This Is Not “Art” or “Fashion,” It is Objectification

In addition to victimizing women – by way of ad campaigns and editorials, alike – fashion thrives on the practice of objectifying women. This is a long-standing practice and in recent years often includes hyper-sexualized fragrance ads for the market’s biggest brands, and extends to apparel and cosmetics ads – for Tom Ford’s eponymous label, for instance, and during his tenure at Gucci from 1990 to 2004. [The Fashion Law]

What MoMA Doesn’t Get About Fashion

Is Fashion Modern?, the first fashion exhibition at the Museum of Modern Art since 1944, constitutes an enormous, flawed argument for the inclusion of clothing design in MoMA’s archive. It pulls together 111 different pieces—mostly clothing but some accessories—that have been influential over the past century and more. [New Republic]

The Psychology of Designer Handbags

 A woman walks into one of the large flagship stores on London’s Bond Street, where she is greeted by a vast display of handbags. Pouches, totes, cross-body, baseball style, shoulder bags and shoppers — the whole handbag family is there, with price tags upwards of £1,000 ($1,317). [Business of Fashion]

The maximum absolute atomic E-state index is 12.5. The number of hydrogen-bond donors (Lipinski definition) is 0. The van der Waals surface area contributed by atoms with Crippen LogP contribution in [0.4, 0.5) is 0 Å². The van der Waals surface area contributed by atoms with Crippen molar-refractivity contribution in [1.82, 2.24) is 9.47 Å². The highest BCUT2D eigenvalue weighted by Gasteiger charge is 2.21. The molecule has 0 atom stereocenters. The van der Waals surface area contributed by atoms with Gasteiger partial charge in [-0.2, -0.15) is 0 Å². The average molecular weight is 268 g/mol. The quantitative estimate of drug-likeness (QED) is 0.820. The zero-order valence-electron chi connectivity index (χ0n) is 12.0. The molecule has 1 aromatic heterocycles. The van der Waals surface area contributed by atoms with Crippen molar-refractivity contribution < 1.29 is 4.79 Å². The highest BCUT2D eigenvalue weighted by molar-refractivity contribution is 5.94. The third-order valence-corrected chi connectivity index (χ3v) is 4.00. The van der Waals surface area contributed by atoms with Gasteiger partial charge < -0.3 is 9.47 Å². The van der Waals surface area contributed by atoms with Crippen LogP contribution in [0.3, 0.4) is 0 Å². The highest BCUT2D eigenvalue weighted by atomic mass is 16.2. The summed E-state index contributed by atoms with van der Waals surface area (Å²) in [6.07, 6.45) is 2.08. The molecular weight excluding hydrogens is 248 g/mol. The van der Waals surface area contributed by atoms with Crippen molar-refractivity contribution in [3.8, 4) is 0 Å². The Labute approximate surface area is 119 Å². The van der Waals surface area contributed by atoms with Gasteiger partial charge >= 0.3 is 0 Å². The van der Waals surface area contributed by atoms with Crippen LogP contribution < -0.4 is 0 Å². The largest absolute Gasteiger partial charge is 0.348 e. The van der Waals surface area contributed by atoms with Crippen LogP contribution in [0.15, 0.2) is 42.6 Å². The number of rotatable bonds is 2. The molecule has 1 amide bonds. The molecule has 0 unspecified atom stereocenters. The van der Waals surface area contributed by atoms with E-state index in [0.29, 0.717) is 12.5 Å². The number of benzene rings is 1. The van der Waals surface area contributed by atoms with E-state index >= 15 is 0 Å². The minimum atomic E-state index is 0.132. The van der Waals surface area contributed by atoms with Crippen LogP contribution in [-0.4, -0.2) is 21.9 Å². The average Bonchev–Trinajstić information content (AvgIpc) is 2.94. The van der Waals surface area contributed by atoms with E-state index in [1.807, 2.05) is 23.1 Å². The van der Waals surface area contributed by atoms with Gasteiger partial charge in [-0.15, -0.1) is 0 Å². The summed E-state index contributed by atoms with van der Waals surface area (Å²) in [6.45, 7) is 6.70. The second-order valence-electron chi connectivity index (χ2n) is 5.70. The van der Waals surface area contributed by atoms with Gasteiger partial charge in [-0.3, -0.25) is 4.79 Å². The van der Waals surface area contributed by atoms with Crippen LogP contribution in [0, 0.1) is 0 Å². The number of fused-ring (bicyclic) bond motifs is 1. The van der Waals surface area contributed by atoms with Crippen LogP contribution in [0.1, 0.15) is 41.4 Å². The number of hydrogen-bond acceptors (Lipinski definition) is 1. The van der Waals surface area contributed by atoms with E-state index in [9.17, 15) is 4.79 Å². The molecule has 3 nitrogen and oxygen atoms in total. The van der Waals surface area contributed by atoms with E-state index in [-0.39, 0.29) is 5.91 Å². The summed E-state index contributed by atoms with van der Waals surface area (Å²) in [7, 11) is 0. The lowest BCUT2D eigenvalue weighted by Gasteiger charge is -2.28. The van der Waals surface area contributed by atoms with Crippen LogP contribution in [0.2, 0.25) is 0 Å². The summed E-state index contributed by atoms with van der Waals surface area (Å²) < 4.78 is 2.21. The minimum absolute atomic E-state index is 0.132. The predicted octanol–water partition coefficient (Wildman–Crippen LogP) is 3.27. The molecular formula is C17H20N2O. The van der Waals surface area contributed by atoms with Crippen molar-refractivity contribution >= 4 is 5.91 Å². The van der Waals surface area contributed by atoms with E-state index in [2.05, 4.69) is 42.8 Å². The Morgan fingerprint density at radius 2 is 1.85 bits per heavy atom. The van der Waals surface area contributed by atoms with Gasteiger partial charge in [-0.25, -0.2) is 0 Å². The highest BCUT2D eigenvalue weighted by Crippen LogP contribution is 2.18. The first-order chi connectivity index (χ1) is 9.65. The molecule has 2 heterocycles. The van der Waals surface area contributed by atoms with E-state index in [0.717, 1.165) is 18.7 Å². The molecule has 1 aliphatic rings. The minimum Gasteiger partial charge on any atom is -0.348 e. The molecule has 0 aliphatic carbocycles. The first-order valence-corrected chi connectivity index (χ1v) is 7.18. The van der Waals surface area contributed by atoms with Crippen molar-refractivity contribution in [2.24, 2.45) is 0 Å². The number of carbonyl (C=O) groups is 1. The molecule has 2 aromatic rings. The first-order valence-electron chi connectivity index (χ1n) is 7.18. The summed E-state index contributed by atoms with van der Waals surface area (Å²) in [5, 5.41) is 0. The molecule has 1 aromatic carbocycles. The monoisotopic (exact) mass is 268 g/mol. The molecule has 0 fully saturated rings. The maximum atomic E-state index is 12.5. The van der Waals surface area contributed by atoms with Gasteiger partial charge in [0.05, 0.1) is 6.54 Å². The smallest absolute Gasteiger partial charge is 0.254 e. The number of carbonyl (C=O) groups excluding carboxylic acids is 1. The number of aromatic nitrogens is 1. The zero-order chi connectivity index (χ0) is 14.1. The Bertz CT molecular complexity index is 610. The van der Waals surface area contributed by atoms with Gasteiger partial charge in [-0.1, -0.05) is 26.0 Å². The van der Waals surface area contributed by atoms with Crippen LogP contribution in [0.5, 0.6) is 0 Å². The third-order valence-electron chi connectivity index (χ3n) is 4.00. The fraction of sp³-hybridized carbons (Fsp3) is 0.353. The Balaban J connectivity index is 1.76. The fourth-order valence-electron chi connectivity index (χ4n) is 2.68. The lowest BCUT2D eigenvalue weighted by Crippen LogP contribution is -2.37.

Naomi Campbell: ‘People try to use your past to blackmail you. I won’t allow it’

At a big and ritzy Halloween party in New York two Saturdays ago, a lot of highly famous people dressed up as other highly famous people. Naomi Campbell, however, went as herself. Why deign to masquerade as some lesser being when you are already an internationally acknowledged apogee of fabulousness? [The Guardian]

13 Asians On Identity And Struggle of Loving Their Eyes

When we talk about Asian eyes, we talk about slantedness, roundness, smooth monolids and deep eyelid folds. But what we’re also talking about is Westernization, beauty standards and self-acceptance. [Huffington Post]

Unpaid Workers Have Been Leaving Messages in Zara Clothing in Istanbul

A spokesperson for Inditex, which owns Zara, released the following statement to ELLE.com: "Inditex has met all of its contractual obligations to Bravo Textil and is currently working on a proposal with the local IndustriALL affiliate, Mango and Next to establish a hardship fund for the workers affected by the fraudulent disappearance of the Bravo factory’s owner. [ELLE]

Author

Bethany Morrison is a recent college graduate with a B.S. degree in Health Psychology and she has been writing for as long as she can remember. She thoroughly enjoys brainstorming her thoughts and is looking to one day pursue a Masters in both Health Psychology and Journalism.

Write A Comment